Exploring the Disconnect Between Information Literacy Skills and Self-Estimates of Ability in First-Year Community College Students. A Review of: Gross, M., & Latham, D. (2012). What’s skill got to do with it?: Information literacy skills and self-views of ability among first-year college students. Journal of the American Society for Information Science and Technology, 63(3), 574-583.
Bibliography. Library science. Information resources
DOAJ:Library and Information Science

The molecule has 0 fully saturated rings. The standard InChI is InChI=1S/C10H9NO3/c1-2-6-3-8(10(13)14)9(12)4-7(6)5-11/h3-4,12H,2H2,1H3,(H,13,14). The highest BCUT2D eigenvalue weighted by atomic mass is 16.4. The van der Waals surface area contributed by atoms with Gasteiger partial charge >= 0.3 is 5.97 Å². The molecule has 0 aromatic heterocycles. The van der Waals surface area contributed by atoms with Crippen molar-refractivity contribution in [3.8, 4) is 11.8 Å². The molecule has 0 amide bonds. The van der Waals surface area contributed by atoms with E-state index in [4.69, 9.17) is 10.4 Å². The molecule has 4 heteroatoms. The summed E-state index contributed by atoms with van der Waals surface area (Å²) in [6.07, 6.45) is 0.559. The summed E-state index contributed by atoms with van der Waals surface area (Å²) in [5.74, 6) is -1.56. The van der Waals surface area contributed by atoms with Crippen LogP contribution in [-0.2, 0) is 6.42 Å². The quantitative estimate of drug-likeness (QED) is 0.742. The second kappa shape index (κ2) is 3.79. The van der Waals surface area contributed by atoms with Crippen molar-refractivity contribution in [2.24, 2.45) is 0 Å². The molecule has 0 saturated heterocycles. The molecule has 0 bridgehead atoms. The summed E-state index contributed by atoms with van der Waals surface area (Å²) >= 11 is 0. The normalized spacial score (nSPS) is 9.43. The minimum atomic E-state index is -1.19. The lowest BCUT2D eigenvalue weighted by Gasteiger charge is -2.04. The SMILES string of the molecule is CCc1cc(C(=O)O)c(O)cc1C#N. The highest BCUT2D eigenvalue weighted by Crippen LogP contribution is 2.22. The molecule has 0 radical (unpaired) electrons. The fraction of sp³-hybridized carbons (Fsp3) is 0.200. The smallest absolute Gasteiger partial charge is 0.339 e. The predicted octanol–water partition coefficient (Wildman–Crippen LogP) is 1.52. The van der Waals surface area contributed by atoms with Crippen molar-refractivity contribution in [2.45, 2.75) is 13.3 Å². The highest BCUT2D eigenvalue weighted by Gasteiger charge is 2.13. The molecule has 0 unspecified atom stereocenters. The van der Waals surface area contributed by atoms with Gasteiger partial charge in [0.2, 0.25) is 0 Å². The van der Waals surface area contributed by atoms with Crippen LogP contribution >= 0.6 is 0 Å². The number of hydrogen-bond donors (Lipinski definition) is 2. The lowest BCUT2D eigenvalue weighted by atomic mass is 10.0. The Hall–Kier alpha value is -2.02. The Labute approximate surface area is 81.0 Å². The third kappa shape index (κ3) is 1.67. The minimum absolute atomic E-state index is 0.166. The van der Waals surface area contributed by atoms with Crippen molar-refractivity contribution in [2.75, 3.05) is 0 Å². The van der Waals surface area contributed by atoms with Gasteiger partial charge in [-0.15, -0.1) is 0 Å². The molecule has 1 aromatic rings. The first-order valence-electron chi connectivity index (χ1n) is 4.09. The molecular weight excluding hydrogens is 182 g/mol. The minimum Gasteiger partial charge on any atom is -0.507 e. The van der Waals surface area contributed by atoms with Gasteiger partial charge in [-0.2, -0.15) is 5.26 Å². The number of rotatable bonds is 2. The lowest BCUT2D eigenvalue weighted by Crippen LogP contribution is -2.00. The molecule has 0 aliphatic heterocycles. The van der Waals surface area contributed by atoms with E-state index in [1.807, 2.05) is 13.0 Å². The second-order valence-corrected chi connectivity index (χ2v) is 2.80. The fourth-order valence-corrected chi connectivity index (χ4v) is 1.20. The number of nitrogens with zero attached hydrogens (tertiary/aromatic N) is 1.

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Abstract<b>Objective</b> – To explore the relationships between information literacy (IL) test scores and self-estimated ability both prior to and after completing the test.<br><b>Design</b> – Information Literacy Test (ILT) with pre- and post-test surveys of self-estimated ability.<br><b>Setting</b> – Two community colleges: a small institution in a rural area and a large institution in an urban area.<br><b>Subjects</b> – First-year community college students enrolled in entry-level English courses.<br><b>Methods</b> – The authors conducted a replication study of their earlier work using a larger sample from two community colleges. Information literacy (IL) skills were assessed using the Information Literacy Test (ILT) developed and validated by researchers at James Madison University. During the spring and fall semesters of 2009 and 2011, the authors administered in a single session the ILT, pre-, and post-test survey instruments to 580 participants. Participants self-selected via sign-up sheet. The first hundred students to sign up per enrollment period were scheduled. Participants received incentives for participation, with an additional incentive offered for scoring in the top 15%. <br><b>Main Results</b> – The majority of students at both schools (95% at school 1, 80% at school 2) scored in the below-proficient range on the ILT, a few scored in the proficient range (5% at school 1, 20% at school 2), but no students scored in the advanced range. The mean of the few scores in the proficient range was closer to the below-proficient range (≤65%) than the advanced range (≥90%). For students at both schools, significant differences were found between their self-estimated and actual test score. While students at both schools adjusted their self-estimated scores downward after completing the ILT, post-test self-estimates remained significantly inflated in relation to their test performance. In particular, students scoring in the below-proficient range demonstrated a large and significant gap. The difference between the self-estimated comparisons to peers and actual scores was significant for students from both schools who scored in the below-proficient range. Only the proficient students at school 1 were able to accurately estimate their IL skill level. Most students completed the ILT remaining unaware of their poor performance.<br><b>Conclusion</b> – The study revealed a significant disconnect between students’ perceptions of their information literacy skills and their actual performance. Students scoring in the proficient range demonstrated a stronger post-test correction response than students scoring at below-proficient levels. Generally, the authors of the find that the results support the Dunning-Kruger Effect theory that people lacking skills in a particular domain demonstrate a miscalibration between self-estimated and actual skill. Specifically, it confirms that this effect occurs in the domain of information literacy.There is a need for tools to diagnose information literacy competence. Most students are unable to self-assess accurately and competency should not be assumed. Meeting the needs of this population will be challenging, given that they do not recognize the need for instruction or assistance.
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